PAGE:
So you think the last thing young people want to discuss is politics or business strategy? Think again.
As a young woman actively involved and passionate about the role of youth in civil society, I was interested when the World Bank brought together youth from Kazakhstan, the Kyrgyz Republic, and Tajikistan to talk about exactly that.
Last month the Civil Society Development Association and the World Bank office in Almaty, Kazakhstan, helped organize a discussion among youth on civil society participation, which was covered by our website, “Interactive Community on New Technologies for Non-Profit Organizations,” on Twitter.
Participants shared a number of success stories:
- Sergei Makarov from the New Media Institute Social Foundation and his colleagues told us that the current law on youth policy in the Kyrgyz Republic allows them to truly participate in social processes.
- In Tajikistan, a “Youth Parliament” Project launched in 1992 was planned to last two years, but was so successful that it is still active.
- In parts of Kazakhstan, young entrepreneurs share information with youth about how to open their own business – an important element for youth development. Members of the Young Entrepreneurs Club say that students’ attitudes towards computers and the Internet have changed – they see that it can be used to build knowledge, not just for games and social networking.
- In Tajikistan’s Khatlon province, students have formed a debate club, where they discuss economics and directions for the country’s development. The club’s organizers say their debaters are fully capable of making proposals to be placed on the government’s agenda.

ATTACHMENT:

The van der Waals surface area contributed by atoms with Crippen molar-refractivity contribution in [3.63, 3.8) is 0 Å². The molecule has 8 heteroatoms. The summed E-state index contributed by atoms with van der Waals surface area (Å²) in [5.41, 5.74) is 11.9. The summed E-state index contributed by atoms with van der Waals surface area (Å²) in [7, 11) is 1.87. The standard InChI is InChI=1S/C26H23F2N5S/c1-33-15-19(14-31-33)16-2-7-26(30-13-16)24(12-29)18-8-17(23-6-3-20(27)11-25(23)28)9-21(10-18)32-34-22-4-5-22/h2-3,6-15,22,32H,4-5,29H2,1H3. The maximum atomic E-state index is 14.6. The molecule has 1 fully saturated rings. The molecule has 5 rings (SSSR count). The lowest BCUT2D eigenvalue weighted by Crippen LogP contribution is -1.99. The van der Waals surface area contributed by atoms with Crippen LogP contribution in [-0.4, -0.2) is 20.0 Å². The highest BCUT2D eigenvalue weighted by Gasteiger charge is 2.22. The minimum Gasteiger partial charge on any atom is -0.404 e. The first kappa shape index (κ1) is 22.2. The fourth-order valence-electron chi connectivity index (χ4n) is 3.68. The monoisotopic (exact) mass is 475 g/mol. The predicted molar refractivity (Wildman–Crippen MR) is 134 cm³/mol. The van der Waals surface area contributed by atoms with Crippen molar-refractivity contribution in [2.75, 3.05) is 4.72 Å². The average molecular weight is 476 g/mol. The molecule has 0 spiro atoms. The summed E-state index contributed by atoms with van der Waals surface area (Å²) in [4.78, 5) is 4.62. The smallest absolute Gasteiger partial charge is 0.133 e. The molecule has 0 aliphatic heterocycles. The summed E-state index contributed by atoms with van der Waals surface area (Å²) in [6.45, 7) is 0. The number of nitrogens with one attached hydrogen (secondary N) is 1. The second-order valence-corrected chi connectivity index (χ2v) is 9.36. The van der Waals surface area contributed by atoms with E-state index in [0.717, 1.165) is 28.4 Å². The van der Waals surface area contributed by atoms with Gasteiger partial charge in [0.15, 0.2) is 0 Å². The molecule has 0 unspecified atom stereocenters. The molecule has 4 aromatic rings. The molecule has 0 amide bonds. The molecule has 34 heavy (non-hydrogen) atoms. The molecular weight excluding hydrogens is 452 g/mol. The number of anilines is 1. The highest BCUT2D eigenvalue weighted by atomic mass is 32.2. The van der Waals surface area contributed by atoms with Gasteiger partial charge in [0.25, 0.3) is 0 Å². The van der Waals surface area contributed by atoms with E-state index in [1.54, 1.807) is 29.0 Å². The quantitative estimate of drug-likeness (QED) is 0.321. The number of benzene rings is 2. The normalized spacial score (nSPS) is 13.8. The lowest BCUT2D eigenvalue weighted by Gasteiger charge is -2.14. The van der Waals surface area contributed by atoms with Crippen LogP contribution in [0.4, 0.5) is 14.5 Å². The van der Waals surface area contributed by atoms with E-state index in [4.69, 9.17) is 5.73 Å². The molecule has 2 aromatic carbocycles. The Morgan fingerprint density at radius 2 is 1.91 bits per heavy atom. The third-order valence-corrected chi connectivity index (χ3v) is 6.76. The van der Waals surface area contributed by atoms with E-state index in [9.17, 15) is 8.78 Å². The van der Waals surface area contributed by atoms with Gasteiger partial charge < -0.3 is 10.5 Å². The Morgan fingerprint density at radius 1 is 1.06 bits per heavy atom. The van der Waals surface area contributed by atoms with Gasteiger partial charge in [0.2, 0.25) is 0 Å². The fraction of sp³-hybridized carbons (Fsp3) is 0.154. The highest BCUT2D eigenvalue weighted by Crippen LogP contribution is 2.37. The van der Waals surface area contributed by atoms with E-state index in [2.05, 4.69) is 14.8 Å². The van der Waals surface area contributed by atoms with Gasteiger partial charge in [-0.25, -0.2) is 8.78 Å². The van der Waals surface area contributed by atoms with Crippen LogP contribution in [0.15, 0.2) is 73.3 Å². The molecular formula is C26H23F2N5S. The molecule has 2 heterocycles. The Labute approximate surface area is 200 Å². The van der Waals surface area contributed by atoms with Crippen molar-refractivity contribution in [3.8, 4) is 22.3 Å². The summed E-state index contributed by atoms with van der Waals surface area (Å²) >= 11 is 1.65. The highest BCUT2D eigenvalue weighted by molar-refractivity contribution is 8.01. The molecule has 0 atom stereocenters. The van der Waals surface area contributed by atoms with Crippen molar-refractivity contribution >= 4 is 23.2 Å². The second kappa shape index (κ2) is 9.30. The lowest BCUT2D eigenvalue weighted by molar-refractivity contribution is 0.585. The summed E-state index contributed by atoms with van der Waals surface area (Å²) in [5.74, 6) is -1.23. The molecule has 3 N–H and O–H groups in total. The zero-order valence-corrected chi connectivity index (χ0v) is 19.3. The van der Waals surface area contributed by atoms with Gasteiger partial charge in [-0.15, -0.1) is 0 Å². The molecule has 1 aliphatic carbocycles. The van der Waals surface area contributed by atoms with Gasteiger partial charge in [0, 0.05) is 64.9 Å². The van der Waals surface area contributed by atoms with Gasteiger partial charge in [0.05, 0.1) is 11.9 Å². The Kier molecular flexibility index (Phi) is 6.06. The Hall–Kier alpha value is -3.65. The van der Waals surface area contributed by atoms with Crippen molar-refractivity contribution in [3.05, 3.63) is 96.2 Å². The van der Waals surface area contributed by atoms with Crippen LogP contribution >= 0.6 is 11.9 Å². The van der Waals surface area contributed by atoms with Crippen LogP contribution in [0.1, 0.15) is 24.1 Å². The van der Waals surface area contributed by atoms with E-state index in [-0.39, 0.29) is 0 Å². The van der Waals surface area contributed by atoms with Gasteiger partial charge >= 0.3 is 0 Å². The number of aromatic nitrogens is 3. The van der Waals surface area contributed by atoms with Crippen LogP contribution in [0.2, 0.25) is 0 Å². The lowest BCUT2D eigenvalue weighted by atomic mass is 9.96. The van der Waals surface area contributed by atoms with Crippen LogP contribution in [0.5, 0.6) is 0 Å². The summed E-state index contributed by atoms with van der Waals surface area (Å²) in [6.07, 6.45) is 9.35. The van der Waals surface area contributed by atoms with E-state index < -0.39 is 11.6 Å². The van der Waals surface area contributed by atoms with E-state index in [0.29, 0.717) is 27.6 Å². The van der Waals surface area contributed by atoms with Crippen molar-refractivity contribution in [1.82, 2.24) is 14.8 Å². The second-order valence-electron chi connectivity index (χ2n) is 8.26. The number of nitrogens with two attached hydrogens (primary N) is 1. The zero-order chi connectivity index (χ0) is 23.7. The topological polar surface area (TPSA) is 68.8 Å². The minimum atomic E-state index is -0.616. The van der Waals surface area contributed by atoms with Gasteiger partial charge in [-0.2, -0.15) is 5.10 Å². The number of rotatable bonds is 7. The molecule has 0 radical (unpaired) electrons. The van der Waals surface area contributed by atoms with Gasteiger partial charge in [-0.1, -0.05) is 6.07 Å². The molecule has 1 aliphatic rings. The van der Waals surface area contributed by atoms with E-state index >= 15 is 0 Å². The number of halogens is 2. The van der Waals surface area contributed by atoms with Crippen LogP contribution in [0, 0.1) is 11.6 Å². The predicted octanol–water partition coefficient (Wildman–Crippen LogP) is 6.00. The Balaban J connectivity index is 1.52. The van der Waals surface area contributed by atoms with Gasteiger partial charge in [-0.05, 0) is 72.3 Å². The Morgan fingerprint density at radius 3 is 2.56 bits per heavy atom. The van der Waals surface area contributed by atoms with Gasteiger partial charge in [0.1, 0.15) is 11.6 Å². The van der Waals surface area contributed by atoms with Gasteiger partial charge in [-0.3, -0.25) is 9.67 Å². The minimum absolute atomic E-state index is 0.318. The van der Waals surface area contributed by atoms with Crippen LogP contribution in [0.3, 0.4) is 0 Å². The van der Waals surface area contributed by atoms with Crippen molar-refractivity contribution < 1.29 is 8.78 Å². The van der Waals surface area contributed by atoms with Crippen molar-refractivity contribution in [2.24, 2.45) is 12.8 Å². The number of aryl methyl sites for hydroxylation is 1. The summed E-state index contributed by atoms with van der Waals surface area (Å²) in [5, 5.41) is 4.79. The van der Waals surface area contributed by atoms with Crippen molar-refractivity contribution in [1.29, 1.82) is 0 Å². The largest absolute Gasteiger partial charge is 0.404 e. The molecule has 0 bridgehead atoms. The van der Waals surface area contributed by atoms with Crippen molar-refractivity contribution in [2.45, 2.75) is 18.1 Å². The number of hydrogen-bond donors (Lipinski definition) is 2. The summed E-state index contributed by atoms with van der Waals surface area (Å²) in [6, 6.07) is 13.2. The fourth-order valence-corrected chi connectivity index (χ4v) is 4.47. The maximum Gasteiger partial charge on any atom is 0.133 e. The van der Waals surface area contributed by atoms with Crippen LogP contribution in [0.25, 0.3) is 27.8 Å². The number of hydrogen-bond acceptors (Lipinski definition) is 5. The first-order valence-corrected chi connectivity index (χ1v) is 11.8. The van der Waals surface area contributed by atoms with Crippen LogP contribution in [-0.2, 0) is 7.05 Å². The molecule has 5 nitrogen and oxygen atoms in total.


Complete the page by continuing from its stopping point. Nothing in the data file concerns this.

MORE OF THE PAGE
- In Kazakhstan’s Kyzylorda region, Gulzira Shagirova is implementing a project to train workers in the non-profit sector. So far, they have organized training sessions on fundraising and taught the public how to attract funds for projects.
- Students at KIMEP University in Almaty are teaching English to children in urban orphanages and telling them about the life that awaits them outside.
Let Our Countries Be Friends
After sharing their experiences, participants agreed that it would be ideal to collaborate on these issues. Now, the idea of creating a Central Asian network with databases that allow peers from different countries to keep in touch and share their experiences no longer seems farfetched.
The National Volunteer Network of Kazakhstan, which includes 12 organizations, shared their vision for the development of such a network and offered consulting services on volunteer training. In particular, they offered to focus volunteers’ efforts in five areas – education, health care, social and environmental areas, and politics.
The discussion underlined the fact that the key to involving youth in civic activities is providing them with access to information at all levels – be it young economists, specialists, or children raised in group homes.
“The virus of healthy enthusiasm is spreading fast and cannot be stopped by any law,” said Kaisha Atakhanova, director of the Development through Regional Cooperation program. “That’s why you become volunteers, and later mobilize others with your own infectious initiatives.”